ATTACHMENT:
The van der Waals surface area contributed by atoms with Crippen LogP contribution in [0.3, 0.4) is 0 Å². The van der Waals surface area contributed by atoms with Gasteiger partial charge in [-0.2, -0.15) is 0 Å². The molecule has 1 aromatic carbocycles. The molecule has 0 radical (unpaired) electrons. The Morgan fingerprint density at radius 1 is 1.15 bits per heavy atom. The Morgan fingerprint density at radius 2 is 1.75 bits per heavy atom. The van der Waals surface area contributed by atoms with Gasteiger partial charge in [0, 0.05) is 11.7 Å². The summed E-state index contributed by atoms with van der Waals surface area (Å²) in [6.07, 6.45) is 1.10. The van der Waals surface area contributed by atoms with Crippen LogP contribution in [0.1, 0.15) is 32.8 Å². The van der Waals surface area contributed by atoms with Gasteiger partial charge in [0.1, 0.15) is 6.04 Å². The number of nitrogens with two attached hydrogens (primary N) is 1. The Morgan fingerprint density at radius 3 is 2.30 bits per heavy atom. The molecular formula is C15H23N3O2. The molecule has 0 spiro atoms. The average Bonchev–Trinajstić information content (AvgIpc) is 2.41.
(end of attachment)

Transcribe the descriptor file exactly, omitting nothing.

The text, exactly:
The van der Waals surface area contributed by atoms with Crippen LogP contribution in [0.3, 0.4) is 0 Å². The van der Waals surface area contributed by atoms with Gasteiger partial charge in [-0.2, -0.15) is 0 Å². The molecule has 1 aromatic carbocycles. The molecule has 0 radical (unpaired) electrons. The Morgan fingerprint density at radius 1 is 1.15 bits per heavy atom. The Morgan fingerprint density at radius 2 is 1.75 bits per heavy atom. The van der Waals surface area contributed by atoms with Gasteiger partial charge in [0, 0.05) is 11.7 Å². The summed E-state index contributed by atoms with van der Waals surface area (Å²) in [6.07, 6.45) is 1.10. The van der Waals surface area contributed by atoms with Crippen LogP contribution in [0.1, 0.15) is 32.8 Å². The van der Waals surface area contributed by atoms with Gasteiger partial charge in [0.1, 0.15) is 6.04 Å². The number of nitrogens with two attached hydrogens (primary N) is 1. The Morgan fingerprint density at radius 3 is 2.30 bits per heavy atom. The molecular formula is C15H23N3O2. The molecule has 0 spiro atoms. The average Bonchev–Trinajstić information content (AvgIpc) is 2.41.